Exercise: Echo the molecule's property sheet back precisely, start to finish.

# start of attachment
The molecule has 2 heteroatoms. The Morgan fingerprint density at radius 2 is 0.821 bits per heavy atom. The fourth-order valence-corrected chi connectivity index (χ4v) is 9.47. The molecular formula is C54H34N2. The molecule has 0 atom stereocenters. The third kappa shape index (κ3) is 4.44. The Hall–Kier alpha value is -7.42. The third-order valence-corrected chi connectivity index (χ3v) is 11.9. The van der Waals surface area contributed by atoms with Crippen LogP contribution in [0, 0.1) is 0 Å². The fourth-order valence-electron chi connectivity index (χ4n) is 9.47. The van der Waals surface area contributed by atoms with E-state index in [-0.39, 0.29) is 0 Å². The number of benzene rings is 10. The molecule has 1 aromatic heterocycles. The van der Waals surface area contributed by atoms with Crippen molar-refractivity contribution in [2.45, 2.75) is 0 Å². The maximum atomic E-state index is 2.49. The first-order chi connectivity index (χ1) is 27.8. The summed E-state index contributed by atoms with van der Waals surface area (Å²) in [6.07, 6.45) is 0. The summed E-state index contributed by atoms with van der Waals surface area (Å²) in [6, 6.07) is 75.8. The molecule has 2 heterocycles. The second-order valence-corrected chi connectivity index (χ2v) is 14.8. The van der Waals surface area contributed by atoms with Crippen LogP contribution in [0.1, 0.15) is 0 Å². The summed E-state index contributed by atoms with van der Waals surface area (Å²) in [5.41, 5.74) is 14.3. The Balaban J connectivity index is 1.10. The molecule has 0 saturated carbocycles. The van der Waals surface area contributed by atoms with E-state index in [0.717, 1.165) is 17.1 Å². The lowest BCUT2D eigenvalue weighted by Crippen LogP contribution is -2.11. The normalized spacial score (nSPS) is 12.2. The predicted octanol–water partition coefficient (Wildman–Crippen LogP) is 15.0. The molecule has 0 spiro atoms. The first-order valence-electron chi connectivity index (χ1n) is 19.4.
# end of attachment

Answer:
The molecule has 2 heteroatoms. The Morgan fingerprint density at radius 2 is 0.821 bits per heavy atom. The fourth-order valence-corrected chi connectivity index (χ4v) is 9.47. The molecular formula is C54H34N2. The molecule has 0 atom stereocenters. The third kappa shape index (κ3) is 4.44. The Hall–Kier alpha value is -7.42. The third-order valence-corrected chi connectivity index (χ3v) is 11.9. The van der Waals surface area contributed by atoms with Crippen LogP contribution in [0, 0.1) is 0 Å². The fourth-order valence-electron chi connectivity index (χ4n) is 9.47. The van der Waals surface area contributed by atoms with E-state index in [-0.39, 0.29) is 0 Å². The number of benzene rings is 10. The molecule has 1 aromatic heterocycles. The van der Waals surface area contributed by atoms with Crippen molar-refractivity contribution in [2.45, 2.75) is 0 Å². The maximum atomic E-state index is 2.49. The first-order chi connectivity index (χ1) is 27.8. The summed E-state index contributed by atoms with van der Waals surface area (Å²) in [6.07, 6.45) is 0. The summed E-state index contributed by atoms with van der Waals surface area (Å²) in [6, 6.07) is 75.8. The molecule has 2 heterocycles. The second-order valence-corrected chi connectivity index (χ2v) is 14.8. The van der Waals surface area contributed by atoms with Crippen LogP contribution in [0.1, 0.15) is 0 Å². The summed E-state index contributed by atoms with van der Waals surface area (Å²) in [5.41, 5.74) is 14.3. The Balaban J connectivity index is 1.10. The molecule has 0 saturated carbocycles. The van der Waals surface area contributed by atoms with E-state index in [0.717, 1.165) is 17.1 Å². The lowest BCUT2D eigenvalue weighted by Crippen LogP contribution is -2.11. The normalized spacial score (nSPS) is 12.2. The predicted octanol–water partition coefficient (Wildman–Crippen LogP) is 15.0. The molecule has 0 spiro atoms. The first-order valence-electron chi connectivity index (χ1n) is 19.4.